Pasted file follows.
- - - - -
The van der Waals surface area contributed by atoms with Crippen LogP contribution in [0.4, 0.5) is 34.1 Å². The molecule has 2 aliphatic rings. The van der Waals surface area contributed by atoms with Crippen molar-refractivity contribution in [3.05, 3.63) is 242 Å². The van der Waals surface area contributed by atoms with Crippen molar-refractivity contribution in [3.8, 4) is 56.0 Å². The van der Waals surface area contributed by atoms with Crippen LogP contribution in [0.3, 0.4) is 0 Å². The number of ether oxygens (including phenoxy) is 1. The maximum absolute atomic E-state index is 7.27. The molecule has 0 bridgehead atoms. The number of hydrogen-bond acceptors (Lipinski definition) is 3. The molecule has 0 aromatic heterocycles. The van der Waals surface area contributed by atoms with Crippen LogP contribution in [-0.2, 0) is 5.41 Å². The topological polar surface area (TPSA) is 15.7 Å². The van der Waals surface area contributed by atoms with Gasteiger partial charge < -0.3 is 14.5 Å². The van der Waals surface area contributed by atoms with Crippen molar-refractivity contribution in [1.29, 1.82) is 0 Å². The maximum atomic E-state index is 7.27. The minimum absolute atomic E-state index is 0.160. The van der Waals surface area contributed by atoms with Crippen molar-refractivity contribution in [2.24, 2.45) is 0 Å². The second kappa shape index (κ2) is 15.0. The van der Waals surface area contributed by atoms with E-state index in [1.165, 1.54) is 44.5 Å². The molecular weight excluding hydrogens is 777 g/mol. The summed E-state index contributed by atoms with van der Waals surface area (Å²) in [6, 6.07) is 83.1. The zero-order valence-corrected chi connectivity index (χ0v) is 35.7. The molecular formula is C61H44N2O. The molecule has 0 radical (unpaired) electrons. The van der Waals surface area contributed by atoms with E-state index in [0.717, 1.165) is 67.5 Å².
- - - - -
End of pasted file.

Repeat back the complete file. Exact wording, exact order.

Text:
The van der Waals surface area contributed by atoms with Crippen LogP contribution in [0.4, 0.5) is 34.1 Å². The molecule has 2 aliphatic rings. The van der Waals surface area contributed by atoms with Crippen molar-refractivity contribution in [3.05, 3.63) is 242 Å². The van der Waals surface area contributed by atoms with Crippen molar-refractivity contribution in [3.8, 4) is 56.0 Å². The van der Waals surface area contributed by atoms with Crippen LogP contribution in [0.3, 0.4) is 0 Å². The number of ether oxygens (including phenoxy) is 1. The maximum absolute atomic E-state index is 7.27. The molecule has 0 bridgehead atoms. The number of hydrogen-bond acceptors (Lipinski definition) is 3. The molecule has 0 aromatic heterocycles. The van der Waals surface area contributed by atoms with Crippen LogP contribution in [-0.2, 0) is 5.41 Å². The topological polar surface area (TPSA) is 15.7 Å². The van der Waals surface area contributed by atoms with Gasteiger partial charge < -0.3 is 14.5 Å². The van der Waals surface area contributed by atoms with Crippen molar-refractivity contribution in [1.29, 1.82) is 0 Å². The maximum atomic E-state index is 7.27. The minimum absolute atomic E-state index is 0.160. The van der Waals surface area contributed by atoms with Crippen molar-refractivity contribution in [2.24, 2.45) is 0 Å². The second kappa shape index (κ2) is 15.0. The van der Waals surface area contributed by atoms with E-state index in [1.165, 1.54) is 44.5 Å². The molecular weight excluding hydrogens is 777 g/mol. The summed E-state index contributed by atoms with van der Waals surface area (Å²) in [6, 6.07) is 83.1. The zero-order valence-corrected chi connectivity index (χ0v) is 35.7. The molecular formula is C61H44N2O. The molecule has 0 radical (unpaired) electrons. The van der Waals surface area contributed by atoms with E-state index in [0.717, 1.165) is 67.5 Å².